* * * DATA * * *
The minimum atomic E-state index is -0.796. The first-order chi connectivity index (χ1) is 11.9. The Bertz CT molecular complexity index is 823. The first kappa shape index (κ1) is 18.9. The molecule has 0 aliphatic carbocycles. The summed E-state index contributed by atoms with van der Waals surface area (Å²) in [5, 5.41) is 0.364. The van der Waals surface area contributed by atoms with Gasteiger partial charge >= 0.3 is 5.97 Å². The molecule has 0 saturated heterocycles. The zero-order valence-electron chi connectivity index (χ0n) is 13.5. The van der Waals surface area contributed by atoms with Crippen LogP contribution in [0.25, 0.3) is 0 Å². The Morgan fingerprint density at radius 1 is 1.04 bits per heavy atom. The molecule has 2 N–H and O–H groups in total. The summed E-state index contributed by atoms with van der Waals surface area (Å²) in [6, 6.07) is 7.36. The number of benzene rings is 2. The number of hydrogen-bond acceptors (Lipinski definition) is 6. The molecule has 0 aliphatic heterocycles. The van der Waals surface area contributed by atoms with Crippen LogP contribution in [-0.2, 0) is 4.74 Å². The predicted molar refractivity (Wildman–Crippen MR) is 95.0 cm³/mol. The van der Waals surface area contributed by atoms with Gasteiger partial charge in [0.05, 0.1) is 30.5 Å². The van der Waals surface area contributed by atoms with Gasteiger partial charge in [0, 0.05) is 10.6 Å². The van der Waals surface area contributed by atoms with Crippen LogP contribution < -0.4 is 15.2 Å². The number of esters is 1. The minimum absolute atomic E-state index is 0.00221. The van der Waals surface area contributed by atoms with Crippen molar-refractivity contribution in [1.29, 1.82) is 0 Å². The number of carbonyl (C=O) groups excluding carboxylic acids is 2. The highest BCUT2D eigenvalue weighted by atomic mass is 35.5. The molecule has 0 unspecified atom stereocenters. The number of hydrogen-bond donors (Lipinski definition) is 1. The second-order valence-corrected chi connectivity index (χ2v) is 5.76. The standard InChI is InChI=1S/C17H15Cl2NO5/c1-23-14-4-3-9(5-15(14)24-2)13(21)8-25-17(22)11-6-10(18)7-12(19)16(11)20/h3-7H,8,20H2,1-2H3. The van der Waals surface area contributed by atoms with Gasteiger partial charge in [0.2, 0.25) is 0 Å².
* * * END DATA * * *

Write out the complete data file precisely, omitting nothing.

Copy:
The minimum atomic E-state index is -0.796. The first-order chi connectivity index (χ1) is 11.9. The Bertz CT molecular complexity index is 823. The first kappa shape index (κ1) is 18.9. The molecule has 0 aliphatic carbocycles. The summed E-state index contributed by atoms with van der Waals surface area (Å²) in [5, 5.41) is 0.364. The van der Waals surface area contributed by atoms with Gasteiger partial charge >= 0.3 is 5.97 Å². The molecule has 0 saturated heterocycles. The zero-order valence-electron chi connectivity index (χ0n) is 13.5. The van der Waals surface area contributed by atoms with Crippen LogP contribution in [0.25, 0.3) is 0 Å². The Morgan fingerprint density at radius 1 is 1.04 bits per heavy atom. The molecule has 2 N–H and O–H groups in total. The summed E-state index contributed by atoms with van der Waals surface area (Å²) in [6, 6.07) is 7.36. The number of benzene rings is 2. The number of hydrogen-bond acceptors (Lipinski definition) is 6. The molecule has 0 aliphatic heterocycles. The van der Waals surface area contributed by atoms with Crippen LogP contribution in [-0.2, 0) is 4.74 Å². The predicted molar refractivity (Wildman–Crippen MR) is 95.0 cm³/mol. The van der Waals surface area contributed by atoms with Gasteiger partial charge in [0.05, 0.1) is 30.5 Å². The van der Waals surface area contributed by atoms with Gasteiger partial charge in [0, 0.05) is 10.6 Å². The van der Waals surface area contributed by atoms with Crippen LogP contribution < -0.4 is 15.2 Å². The number of esters is 1. The minimum absolute atomic E-state index is 0.00221. The van der Waals surface area contributed by atoms with Crippen molar-refractivity contribution in [1.29, 1.82) is 0 Å². The number of carbonyl (C=O) groups excluding carboxylic acids is 2. The highest BCUT2D eigenvalue weighted by atomic mass is 35.5. The molecule has 0 unspecified atom stereocenters. The number of hydrogen-bond donors (Lipinski definition) is 1. The second-order valence-corrected chi connectivity index (χ2v) is 5.76. The standard InChI is InChI=1S/C17H15Cl2NO5/c1-23-14-4-3-9(5-15(14)24-2)13(21)8-25-17(22)11-6-10(18)7-12(19)16(11)20/h3-7H,8,20H2,1-2H3. The van der Waals surface area contributed by atoms with Gasteiger partial charge in [0.2, 0.25) is 0 Å².